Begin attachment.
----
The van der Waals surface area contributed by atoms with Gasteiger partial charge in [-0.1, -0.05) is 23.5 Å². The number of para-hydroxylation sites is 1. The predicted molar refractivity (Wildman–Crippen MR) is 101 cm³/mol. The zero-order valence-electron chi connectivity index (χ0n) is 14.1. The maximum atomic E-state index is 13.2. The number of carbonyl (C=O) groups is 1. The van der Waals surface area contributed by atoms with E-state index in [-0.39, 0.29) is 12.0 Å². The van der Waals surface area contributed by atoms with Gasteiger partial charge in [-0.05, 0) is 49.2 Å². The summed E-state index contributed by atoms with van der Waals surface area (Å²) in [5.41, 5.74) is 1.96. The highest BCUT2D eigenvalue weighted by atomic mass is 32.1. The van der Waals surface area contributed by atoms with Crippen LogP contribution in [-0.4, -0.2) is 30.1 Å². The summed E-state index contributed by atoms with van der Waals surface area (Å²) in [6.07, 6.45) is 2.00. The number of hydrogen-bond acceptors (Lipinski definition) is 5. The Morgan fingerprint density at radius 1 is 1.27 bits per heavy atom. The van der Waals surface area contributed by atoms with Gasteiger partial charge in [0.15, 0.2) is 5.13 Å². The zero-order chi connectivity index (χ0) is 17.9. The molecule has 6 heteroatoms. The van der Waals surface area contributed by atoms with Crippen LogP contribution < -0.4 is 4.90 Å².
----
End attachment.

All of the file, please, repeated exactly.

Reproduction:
The van der Waals surface area contributed by atoms with Gasteiger partial charge in [-0.1, -0.05) is 23.5 Å². The number of para-hydroxylation sites is 1. The predicted molar refractivity (Wildman–Crippen MR) is 101 cm³/mol. The zero-order valence-electron chi connectivity index (χ0n) is 14.1. The maximum atomic E-state index is 13.2. The number of carbonyl (C=O) groups is 1. The van der Waals surface area contributed by atoms with E-state index in [-0.39, 0.29) is 12.0 Å². The van der Waals surface area contributed by atoms with Gasteiger partial charge in [-0.05, 0) is 49.2 Å². The summed E-state index contributed by atoms with van der Waals surface area (Å²) in [5.41, 5.74) is 1.96. The highest BCUT2D eigenvalue weighted by atomic mass is 32.1. The van der Waals surface area contributed by atoms with Crippen LogP contribution in [-0.4, -0.2) is 30.1 Å². The summed E-state index contributed by atoms with van der Waals surface area (Å²) in [6.07, 6.45) is 2.00. The number of hydrogen-bond acceptors (Lipinski definition) is 5. The Morgan fingerprint density at radius 1 is 1.27 bits per heavy atom. The van der Waals surface area contributed by atoms with Gasteiger partial charge in [0.15, 0.2) is 5.13 Å². The zero-order chi connectivity index (χ0) is 17.9. The molecule has 6 heteroatoms. The van der Waals surface area contributed by atoms with Crippen LogP contribution < -0.4 is 4.90 Å².